It's going to be a little hard to justify. Payments of cash to Iraq totaling $12 billion, the bulk of which -- $8.8 billion -- is unaccounted for. In one case, bills were wrapped in plastic, put on pallets and shipped to Iraq.
The money, which had been held by the United States, came from Iraqi oil exports, surplus dollars from the U.N.-run oil-for-food program and frozen assets belonging to the ousted Saddam Hussein regime.
Bills weighing a total of 363 tons were loaded onto military aircraft in the largest cash shipments ever made by the Federal Reserve, said Rep. Henry Waxman, chairman of the House of Representatives Committee on Oversight and Government Reform.
"Who in their right mind would send 363 tons of cash into a war zone? But that's exactly what our government did," the California Democrat said during a hearing reviewing possible waste, fraud and abuse of funds in Iraq.
ABC News quotes Rep. Peter Welch (D-VT); "They were handing out tons of cash from the back of pick up trucks."
In his defense, former US viceroy L. Paul Bremer told the committee, "We're talking about Iraqi money, not American money." Here's the thing, though -- it doesn't make any difference and, in the long run, it is american money.
Depending on who you ask, Bush's new budget asks for as much as $716.5 billion for Iraq and Afghanistan. If billions were wasted in early payouts, wouldn't we be making up for that loss now?
After all, the stuff that needed rebuilding still needs rebuilding. If we weren't paying for it before, we are now. Part of the problem, as pretty much everyone knows, is that the people in charge of rebuilding Iraq were chosen for ideological purity and had no freakin' idea what the hell they were doing. Of course, Bremer denies this:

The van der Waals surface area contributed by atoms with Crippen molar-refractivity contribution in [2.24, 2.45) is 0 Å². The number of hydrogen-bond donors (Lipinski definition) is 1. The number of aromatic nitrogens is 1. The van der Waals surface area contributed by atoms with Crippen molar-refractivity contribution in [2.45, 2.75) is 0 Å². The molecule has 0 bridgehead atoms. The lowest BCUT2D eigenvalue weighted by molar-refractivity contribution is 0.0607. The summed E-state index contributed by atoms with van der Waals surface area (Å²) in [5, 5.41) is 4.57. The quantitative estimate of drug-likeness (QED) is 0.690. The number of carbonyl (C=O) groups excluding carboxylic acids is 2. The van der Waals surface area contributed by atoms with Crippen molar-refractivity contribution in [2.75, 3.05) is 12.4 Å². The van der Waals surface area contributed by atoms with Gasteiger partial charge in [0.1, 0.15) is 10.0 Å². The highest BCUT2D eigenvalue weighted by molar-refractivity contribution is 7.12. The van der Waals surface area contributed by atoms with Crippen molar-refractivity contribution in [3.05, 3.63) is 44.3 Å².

Bremer called such claims "nonsense", asserting, "I want to dispel one of the more pernicious myths, that the CPA [Coalition Provisional Authority] was dominated by young, inexperienced ideologues," although he did acknowledge that he had very little control over who was sent to work under the CPA, reporting that most of the jobs were filled within the Pentagon.
Bremer's statement is contrary to fact.
Washington Post, Sept. '06:
To pass muster with [Pentagon official Jim] O'Beirne, a political appointee who screens prospective political appointees for Defense Department posts, applicants didn't need to be experts in the Middle East or in post-conflict reconstruction. What seemed most important was loyalty to the Bush administration.
O'Beirne's staff posed blunt questions to some candidates about domestic politics: Did you vote for George W. Bush in 2000? Do you support the way the president is fighting the war on terror? Two people who sought jobs with the U.S. occupation authority said they were even asked their views on Roe v. Wade.
Here's a question that's both interesting and fun; what the hell does Roe v. Wade have to do with rebuilding Iraq? When it came to rebuilding, according to WaPo, "...many CPA staff members were more interested in other things: in instituting a flat tax, in selling off government assets, in ending food rations and otherwise fashioning a new nation that looked a lot like the United States."
Well, not so much a nation that looked like the US as a nation that looked like a right wing fantasy version of the US. That's why experience wasn't as important as ideology -- they didn't want Iraq going all liberal on them.
Of course, in the process, they handed out money like promotional coupons for Double Whoppers. No doubt there was a certain amount of free market moonyism going on there. Hand out money to pretty much anyone and the genius of the free market would see that it got where it belonged and the entrepreneurial spirit would take off. Not surprisingly, Iraq didn't become a randian utopia.
Since there was no accounting for the handouts, there's no way to know where the money went. It seems extremely unlikely that some of it didn't wind in the hands of militias. In that case, it's being returned to us in the form of bullets fired at troops.
Still, some are trying to spin Waxman's investigation as a partisan attack on Bush. Rep. Mark Souder (R-IN) said it was "self-righteous, arrogant, Monday-morning Bush bashing," as if he'd be absolutely fine with this colossal mismanagement had the president been a democrat. Others were more realistic.
"Conservative Republicans should feel no obligation to defend waste just because it happened in Iraq," said Rep. John Duncan, (R-TN).
Duncan has it right. It may not have been our money to begin with, but it's our money that's replacing it. It's good to know that there's still the occasional republican who doesn't think conservatism means throwing money down every corrupt rathole you come across.